A decade in the making, the core stage for NASA’s first Space Launch System heavy-lift rocket rolled into the Vehicle Assembly Building at the Kennedy Space Center Thursday to join up with twin solid rocket boosters and an Orion capsule for an unpiloted test flight around the moon.
Clad in orange foam thermal insulation, the 212-foot-long (64.6-meter) rocket rolled off NASA’s Pegasus barge Thursday morning on a transport cradle driven by a self-propelled mechanism that carefully drove the core stage the nearly half-mile distance from the Turn Basin to the south door of the VAB.
Ground teams took their time with the operation, moving the rocket along at a glacial pace after an issue with the self-propelled transporter delayed the start of the offload from the Pegasus barge by about three hours.
Finally, the rocket emerged at around 8:30 a.m. EDT (1230 GMT) Thursday from the Pegasus vessel, a specially-designed barge that once hauled external fuel tanks for space shuttles from their factory in New Orleans to the Florida launch site. NASA extended the length of the barge to 310 feet (94.4 meters) to fit the longer SLS core stage.
The Boeing-built core stage measures 27.6 feet (8.4 meters) in diameter, the same width as the shuttle external fuel tank. The gigantic core stage contains reservoirs that will hold more than 730,000 gallons of super-cold liquid hydrogen and liquid oxygen propellants for launch.
Four Aerojet Rocketdyne RS-25 engines are affixed to the rear of the core stage. All four engines are veterans of multiple space shuttle missions.
Engineers test-fired the four RS-25 engines for eight minutes March 18 at the Stennis Space Center in Mississippi, the same duration they will burn during a real launch. The hot fire was a final development test intended to iron out any glaring issues on the core stage before the first SLS test flight, known as Artemis 1.
Officials at Kennedy are eager to start working with the core stage inside the VAB. The two 177-foot-tall (54-meter) solid rocket boosters for the first SLS test flight, supplied by Northrop Grumman, are fully stacked on the rocket’s mobile launch platform in High Bay 3 inside the Vehicle Assembly Building.
With the core stage now at Kennedy, technicians will complete refurbishment of the rocket’s foam and cork insulation, which suffered some expected damage after the eight-minute RS-25 engine test-firing last month. Ground teams at Kennedy will also install ordnance to be used on the rocket’s flight termination system, which would activate to destroy the rocket if it flew off course and threatened the public during launch.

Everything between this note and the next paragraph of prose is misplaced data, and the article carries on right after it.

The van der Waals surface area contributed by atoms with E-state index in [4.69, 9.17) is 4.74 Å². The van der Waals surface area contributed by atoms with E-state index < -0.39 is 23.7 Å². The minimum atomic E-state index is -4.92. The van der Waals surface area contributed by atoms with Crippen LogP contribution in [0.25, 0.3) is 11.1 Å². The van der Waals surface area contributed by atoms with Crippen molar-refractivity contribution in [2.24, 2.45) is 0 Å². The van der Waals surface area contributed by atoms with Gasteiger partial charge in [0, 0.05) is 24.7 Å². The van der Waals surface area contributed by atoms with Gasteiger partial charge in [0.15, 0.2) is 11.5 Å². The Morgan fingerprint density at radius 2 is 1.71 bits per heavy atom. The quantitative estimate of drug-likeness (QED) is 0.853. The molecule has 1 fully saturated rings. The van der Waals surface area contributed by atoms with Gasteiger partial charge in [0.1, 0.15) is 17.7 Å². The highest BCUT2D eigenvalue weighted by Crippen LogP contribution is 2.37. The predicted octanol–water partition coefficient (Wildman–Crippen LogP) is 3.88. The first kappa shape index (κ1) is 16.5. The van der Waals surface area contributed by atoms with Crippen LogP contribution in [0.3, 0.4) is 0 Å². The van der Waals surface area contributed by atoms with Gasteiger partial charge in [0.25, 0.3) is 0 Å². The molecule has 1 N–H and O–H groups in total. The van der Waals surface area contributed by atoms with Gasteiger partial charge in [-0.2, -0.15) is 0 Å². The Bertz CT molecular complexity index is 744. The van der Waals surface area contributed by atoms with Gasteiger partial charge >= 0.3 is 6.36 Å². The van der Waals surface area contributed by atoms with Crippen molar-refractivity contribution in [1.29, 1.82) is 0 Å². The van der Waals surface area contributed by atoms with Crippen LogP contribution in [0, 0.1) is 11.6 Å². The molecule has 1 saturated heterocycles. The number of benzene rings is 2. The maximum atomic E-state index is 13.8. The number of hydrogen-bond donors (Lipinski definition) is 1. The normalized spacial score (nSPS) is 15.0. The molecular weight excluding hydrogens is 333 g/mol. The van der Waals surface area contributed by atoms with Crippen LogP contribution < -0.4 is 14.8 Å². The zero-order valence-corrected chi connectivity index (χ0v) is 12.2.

NASA aims to be ready by the end of May to rotate the rocket vertical and lift it by crane into High Bay 3. A crane operator will carefully lower the core stage in between the two SLS solid rocket boosters.
Workers will connect the core stage with each booster with braces at forward and aft attach points. Next will be stacking of the SLS upper stage, derived from the second stage used on United Launch Alliance’s Delta 4-Heavy rocket, and an adapter that will support the Orion spacecraft.
The rocket will be crowned with a mass model of the Orion spacecraft for structural resonance testing of the fully-stacked launch vehicle. Once that is complete, teams will move the real Orion spacecraft — already integrated with its launch abort system — to the VAB for attachment to the top of the Space Launch System.
The fully-assembled Space Launch System and Orion spacecraft will stand 322 feet (98 meters) tall. During launch, the rocket’s four RS-25 engines and twin solid rocket boosters will generate 8.8 million pounds of thrust. It can send about 59,500 pounds (27 metric tons) of mass to the Moon, more than any rocket operating today.
NASA plans to roll the Space Launch System out of the Vehicle Assembly Building for the first time as soon as August — but more likely in the fall — to travel to pad 39B for a countdown rehearsal. The launch team will load super-cold liquid hydrogen and liquid oxygen propellants into the rocket and practice countdown procedures.
After that is done, the rocket will return to the VAB for final checkouts and preparations, then will roll out to pad 39B again for launch.
Steve Jurczyk, NASA’s acting administrator, said Tuesday that the agency still hopes to launch the Artemis 1 test flight by the end of 2021.
But he acknowledged the schedule was “challenging” to pull off the launch this year. A delay of any major milestone would put the launch date in jeopardy and slip the Artemis 1 mission to early 2022.
A second SLS/Orion test flight in 2023 will carry three NASA astronauts and a Canadian crew member around the moon and back to Earth. That mission, Artemis 2, will be the first time humans travel beyond low Earth orbit since the final Apollo moon mission in 1972.
Future Artemis missions will send astronauts back to the moon, and eventually land the first woman and the first person of color on the lunar surface, according to NASA.
The agency says the Space Launch System and Orion spacecraft are critical to the Artemis moon program, alongside a commercial human-rated lunar lander being developed by SpaceX, and a mini-space station to be placed into orbit around the moon.
But the programs, particularly the SLS, have faced years of delays and billions of dollars in cost overruns.
NASA started initial work on the Space Launch System in 2011, then eyeing an inaugural launch in 2017. As of June 2020, NASA had obligated $16.4 billion on the SLS program since its inception, according to the agency’s inspector general.
Additional photos of the SLS core stage’s offload Thursday are posted below.
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